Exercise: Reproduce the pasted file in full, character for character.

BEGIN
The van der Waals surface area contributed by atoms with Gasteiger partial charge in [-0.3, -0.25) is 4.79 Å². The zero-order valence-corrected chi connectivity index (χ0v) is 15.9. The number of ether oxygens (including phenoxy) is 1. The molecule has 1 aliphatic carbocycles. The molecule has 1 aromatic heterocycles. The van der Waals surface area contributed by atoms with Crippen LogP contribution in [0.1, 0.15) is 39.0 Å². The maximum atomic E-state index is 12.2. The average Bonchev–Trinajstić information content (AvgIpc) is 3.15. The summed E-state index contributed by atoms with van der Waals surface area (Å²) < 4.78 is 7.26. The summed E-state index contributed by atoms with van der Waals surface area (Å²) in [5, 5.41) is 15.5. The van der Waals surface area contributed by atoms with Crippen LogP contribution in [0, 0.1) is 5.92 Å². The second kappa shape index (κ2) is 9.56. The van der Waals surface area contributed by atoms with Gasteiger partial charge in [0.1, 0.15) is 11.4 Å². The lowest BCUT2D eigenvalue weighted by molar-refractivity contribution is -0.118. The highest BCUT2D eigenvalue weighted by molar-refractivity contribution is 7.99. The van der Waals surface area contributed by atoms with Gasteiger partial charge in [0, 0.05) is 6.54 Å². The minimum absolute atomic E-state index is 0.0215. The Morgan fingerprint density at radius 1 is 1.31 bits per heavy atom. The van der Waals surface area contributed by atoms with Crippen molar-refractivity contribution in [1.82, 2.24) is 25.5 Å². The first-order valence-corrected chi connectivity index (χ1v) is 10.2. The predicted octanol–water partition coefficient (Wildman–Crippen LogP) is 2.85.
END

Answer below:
The van der Waals surface area contributed by atoms with Gasteiger partial charge in [-0.3, -0.25) is 4.79 Å². The zero-order valence-corrected chi connectivity index (χ0v) is 15.9. The number of ether oxygens (including phenoxy) is 1. The molecule has 1 aliphatic carbocycles. The molecule has 1 aromatic heterocycles. The van der Waals surface area contributed by atoms with Crippen LogP contribution in [0.1, 0.15) is 39.0 Å². The maximum atomic E-state index is 12.2. The average Bonchev–Trinajstić information content (AvgIpc) is 3.15. The summed E-state index contributed by atoms with van der Waals surface area (Å²) < 4.78 is 7.26. The summed E-state index contributed by atoms with van der Waals surface area (Å²) in [5, 5.41) is 15.5. The van der Waals surface area contributed by atoms with Crippen LogP contribution in [0, 0.1) is 5.92 Å². The second kappa shape index (κ2) is 9.56. The van der Waals surface area contributed by atoms with Gasteiger partial charge in [0.1, 0.15) is 11.4 Å². The lowest BCUT2D eigenvalue weighted by molar-refractivity contribution is -0.118. The highest BCUT2D eigenvalue weighted by molar-refractivity contribution is 7.99. The van der Waals surface area contributed by atoms with Gasteiger partial charge in [0, 0.05) is 6.54 Å². The minimum absolute atomic E-state index is 0.0215. The Morgan fingerprint density at radius 1 is 1.31 bits per heavy atom. The van der Waals surface area contributed by atoms with Crippen molar-refractivity contribution in [1.82, 2.24) is 25.5 Å². The first-order valence-corrected chi connectivity index (χ1v) is 10.2. The predicted octanol–water partition coefficient (Wildman–Crippen LogP) is 2.85.